A set of 27 Field Fact Cards might be used in preparation for the field trip, on the field trip, and/or afterwards. These cards have an identical list of questions on one side of each card, questions such as “How big is it?”, Where does it live, geographically?”, “How is it grouped? Reptile, mammal, bird, fish amphibian?”, and “What day was it created?” Answers are printed in order on the reverse of each card. You might hand cards out to students and let them be the “specialist” on those animals, sharing information from their cards as they encounter those animals or else posing the questions to the other students to see if they can answer them. You will also have someone read the section of that same animal from the book. However, I suspect that you might have to choose between Field Fact cards or reading from the book, and you might need to abbreviate some of the reading to keep their attention!
Seven Biome Cards are supposed to be used after the trip. However, I think going over these beforehand might be useful since there’s a question about this on each animal’s Field Fact Card.
A section at the back of the book tabbed “After the Zoo” provides follow up activities that reinforce learning. These will be done using the Fact Field Cards, the Biome Cards, and 35 reproducible activity pages. Activities are labeled as appropriate for different ages groups. Some are simple word searches, puzzles, and coloring, but others require students to recall or research information on animals and their environments, complete charts, and write reports, or articles. Some creative options direct students to create a zoology scrapbook, create a PowerPoint presentation on their field trip, draw the feet of different animals and write about their differences, and create an advertising brochure. There are more activities here than can be completed in just a few days! You might choose to spend additional time on the activities.
The Complete Aquarium Adventure
The kit at the back of The Complete Aquarium Adventure is designed to look like a treasure chest. The resources in the kit are somewhat similar to those in The Complete Zoo Adventure.
Thirty-one Animal Fact Cards are similar to the Fact Field Cards with questions and answers on both sides for the 31 creatures presented in the book. Seven Ocean Zone cards teach about the six zones corresponding to various depths of the ocean. These might be used before the field trip to alert students to the fact that different sea creatures are designed to live in the various zones. None of the questions on the Animal Fact Cards ask students about the zones, but it might be interesting to add that question on your own.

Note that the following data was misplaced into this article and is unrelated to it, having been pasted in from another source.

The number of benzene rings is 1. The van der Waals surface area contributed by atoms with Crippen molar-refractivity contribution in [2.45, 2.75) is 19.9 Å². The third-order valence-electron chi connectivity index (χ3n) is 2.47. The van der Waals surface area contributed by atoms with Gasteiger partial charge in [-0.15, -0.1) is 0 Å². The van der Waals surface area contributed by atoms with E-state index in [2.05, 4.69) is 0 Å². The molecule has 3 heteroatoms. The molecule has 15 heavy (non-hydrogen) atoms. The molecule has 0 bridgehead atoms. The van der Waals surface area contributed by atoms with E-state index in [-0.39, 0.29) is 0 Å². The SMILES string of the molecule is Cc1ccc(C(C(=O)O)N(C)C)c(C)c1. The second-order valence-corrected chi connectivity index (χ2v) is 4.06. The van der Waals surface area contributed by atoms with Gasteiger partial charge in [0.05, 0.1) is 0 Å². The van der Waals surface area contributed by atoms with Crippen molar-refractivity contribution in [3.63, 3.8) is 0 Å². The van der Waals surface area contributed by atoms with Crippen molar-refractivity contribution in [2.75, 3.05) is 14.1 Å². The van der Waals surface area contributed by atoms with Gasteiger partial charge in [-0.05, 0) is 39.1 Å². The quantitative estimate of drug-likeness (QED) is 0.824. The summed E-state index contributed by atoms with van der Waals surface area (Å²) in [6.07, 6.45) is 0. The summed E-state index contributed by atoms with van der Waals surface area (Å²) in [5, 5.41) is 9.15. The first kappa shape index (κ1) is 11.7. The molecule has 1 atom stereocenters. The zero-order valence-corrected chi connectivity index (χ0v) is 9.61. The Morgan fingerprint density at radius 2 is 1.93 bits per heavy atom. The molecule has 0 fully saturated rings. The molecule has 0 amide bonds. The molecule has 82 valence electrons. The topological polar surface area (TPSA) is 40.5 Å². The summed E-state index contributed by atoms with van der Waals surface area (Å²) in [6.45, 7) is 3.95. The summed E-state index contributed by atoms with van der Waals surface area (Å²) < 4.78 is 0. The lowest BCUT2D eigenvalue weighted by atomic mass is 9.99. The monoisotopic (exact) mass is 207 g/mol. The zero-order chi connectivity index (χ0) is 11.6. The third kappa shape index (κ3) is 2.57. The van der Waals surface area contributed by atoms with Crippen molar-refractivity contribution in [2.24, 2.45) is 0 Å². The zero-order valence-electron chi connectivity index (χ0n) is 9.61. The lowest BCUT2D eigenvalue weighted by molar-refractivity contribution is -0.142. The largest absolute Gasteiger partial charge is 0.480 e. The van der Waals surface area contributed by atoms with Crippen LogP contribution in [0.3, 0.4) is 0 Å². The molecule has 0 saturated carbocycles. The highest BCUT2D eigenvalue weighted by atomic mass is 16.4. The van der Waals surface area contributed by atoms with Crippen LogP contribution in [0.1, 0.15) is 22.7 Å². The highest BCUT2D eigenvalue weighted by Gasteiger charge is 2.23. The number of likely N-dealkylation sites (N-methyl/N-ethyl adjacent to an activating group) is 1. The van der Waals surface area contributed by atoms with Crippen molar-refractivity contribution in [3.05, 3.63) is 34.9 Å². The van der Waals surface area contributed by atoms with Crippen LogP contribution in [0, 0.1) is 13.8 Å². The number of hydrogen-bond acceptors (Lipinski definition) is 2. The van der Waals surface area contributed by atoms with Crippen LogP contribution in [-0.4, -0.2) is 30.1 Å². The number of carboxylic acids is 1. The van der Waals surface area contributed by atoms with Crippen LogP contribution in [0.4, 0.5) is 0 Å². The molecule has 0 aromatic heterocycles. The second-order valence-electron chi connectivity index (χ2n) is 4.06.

Students are likely to have the most fun with the BingOcean and Aquarium Animal Alphabet cards. Three double-sided cards included in the kit have these games on both sides of each card. (You can copy and make more cards if needed.) BingOcean is a bingo game that allows students to mark a square when they find the creature named in the square. (These are the same creatures featured in the book and on the Animal Fact Cards.) Aquarium Alphabet has a line for each letter of the alphabet. Students look for animal names (common, genus, or species names) to fill in each line of the alphabet.
The book has two identical pages (154-155) for Aquarium Animal Observation Sheets that you might want to copy and take along to the aquarium. However, students will complete a full page for each creature, writing information such as the habitat, physical description, survival designs, behavior, diet, reproduction, and other features. They might add a color drawing. Obviously, this page will take quite a while to complete, so you might have students select only their favorite creature to write about and draw on this form. Alternatively, you could use these forms after the field trip, letting students research the creatures online or in books rather than at the aquarium.
Activity pages for after the field trip have some similarities to those in the Zoo Adventure, but there are fewer formatted worksheets for older students to use. You might have older students spend time on Aquarium Animal Observation Sheets or on the composition activities on pages 135 and 137.
Both Adventure books look like they would be great fun to use. Your success with them will depend to some extent on students being able to actually find creatures featured in the books. So parents will need to do some advance research to avoid frustration. Mapping out routes in advance so that students successfully find creatures early in the field trip should increase everyone’s enjoyment.
The preparation and follow-up activities really do help students get the most out of the field trip. So I would encourage you to make use of as many of the activities as you can. Christian families who want to help their children understand God’s role as the Creator and the weakness of evolutionary explanations should appreciate the assistance provided by both of these Adventure books. I expect that for most families these field trips will be far more effective than just tackling a zoo or an aquarium on your own.